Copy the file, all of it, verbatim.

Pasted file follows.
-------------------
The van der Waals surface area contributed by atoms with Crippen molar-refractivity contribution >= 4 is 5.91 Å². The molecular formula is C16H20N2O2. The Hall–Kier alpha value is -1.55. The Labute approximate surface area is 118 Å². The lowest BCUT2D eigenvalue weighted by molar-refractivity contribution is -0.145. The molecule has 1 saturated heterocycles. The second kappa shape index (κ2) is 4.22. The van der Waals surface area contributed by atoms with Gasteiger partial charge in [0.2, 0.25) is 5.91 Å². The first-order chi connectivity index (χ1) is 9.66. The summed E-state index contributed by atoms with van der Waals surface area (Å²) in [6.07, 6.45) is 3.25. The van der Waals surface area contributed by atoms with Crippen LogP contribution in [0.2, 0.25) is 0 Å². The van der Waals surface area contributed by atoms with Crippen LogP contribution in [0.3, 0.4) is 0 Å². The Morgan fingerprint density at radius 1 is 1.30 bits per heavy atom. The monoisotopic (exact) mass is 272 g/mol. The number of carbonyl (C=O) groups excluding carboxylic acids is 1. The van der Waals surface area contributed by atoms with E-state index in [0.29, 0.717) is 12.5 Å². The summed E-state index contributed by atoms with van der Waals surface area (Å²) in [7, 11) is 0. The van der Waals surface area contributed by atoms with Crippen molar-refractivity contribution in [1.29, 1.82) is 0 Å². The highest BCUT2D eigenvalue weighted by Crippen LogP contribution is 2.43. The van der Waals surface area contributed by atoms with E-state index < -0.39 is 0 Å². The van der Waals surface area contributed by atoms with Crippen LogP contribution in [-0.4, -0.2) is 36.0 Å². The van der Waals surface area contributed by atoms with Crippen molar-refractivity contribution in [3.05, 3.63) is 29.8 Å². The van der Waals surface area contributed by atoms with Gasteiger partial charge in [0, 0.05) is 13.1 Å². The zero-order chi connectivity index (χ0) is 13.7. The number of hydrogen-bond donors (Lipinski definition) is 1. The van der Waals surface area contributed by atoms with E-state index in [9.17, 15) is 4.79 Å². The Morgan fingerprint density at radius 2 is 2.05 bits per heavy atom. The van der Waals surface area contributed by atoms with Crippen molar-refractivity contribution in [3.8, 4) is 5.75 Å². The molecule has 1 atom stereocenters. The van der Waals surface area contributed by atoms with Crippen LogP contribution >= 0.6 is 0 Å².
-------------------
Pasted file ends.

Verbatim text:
The van der Waals surface area contributed by atoms with Crippen molar-refractivity contribution >= 4 is 5.91 Å². The molecular formula is C16H20N2O2. The Hall–Kier alpha value is -1.55. The Labute approximate surface area is 118 Å². The lowest BCUT2D eigenvalue weighted by molar-refractivity contribution is -0.145. The molecule has 1 saturated heterocycles. The second kappa shape index (κ2) is 4.22. The van der Waals surface area contributed by atoms with Gasteiger partial charge in [0.2, 0.25) is 5.91 Å². The first-order chi connectivity index (χ1) is 9.66. The summed E-state index contributed by atoms with van der Waals surface area (Å²) in [6.07, 6.45) is 3.25. The van der Waals surface area contributed by atoms with Crippen LogP contribution in [0.2, 0.25) is 0 Å². The van der Waals surface area contributed by atoms with Crippen LogP contribution in [0.3, 0.4) is 0 Å². The Morgan fingerprint density at radius 1 is 1.30 bits per heavy atom. The monoisotopic (exact) mass is 272 g/mol. The number of carbonyl (C=O) groups excluding carboxylic acids is 1. The van der Waals surface area contributed by atoms with E-state index in [0.29, 0.717) is 12.5 Å². The summed E-state index contributed by atoms with van der Waals surface area (Å²) in [7, 11) is 0. The van der Waals surface area contributed by atoms with Crippen molar-refractivity contribution in [1.29, 1.82) is 0 Å². The highest BCUT2D eigenvalue weighted by Crippen LogP contribution is 2.43. The van der Waals surface area contributed by atoms with E-state index < -0.39 is 0 Å². The van der Waals surface area contributed by atoms with Crippen LogP contribution in [-0.4, -0.2) is 36.0 Å². The van der Waals surface area contributed by atoms with Crippen molar-refractivity contribution in [3.05, 3.63) is 29.8 Å². The van der Waals surface area contributed by atoms with Gasteiger partial charge in [0, 0.05) is 13.1 Å². The zero-order chi connectivity index (χ0) is 13.7. The number of hydrogen-bond donors (Lipinski definition) is 1. The van der Waals surface area contributed by atoms with E-state index in [9.17, 15) is 4.79 Å². The Morgan fingerprint density at radius 2 is 2.05 bits per heavy atom. The van der Waals surface area contributed by atoms with Crippen molar-refractivity contribution in [3.8, 4) is 5.75 Å². The molecule has 1 atom stereocenters. The van der Waals surface area contributed by atoms with Crippen LogP contribution >= 0.6 is 0 Å².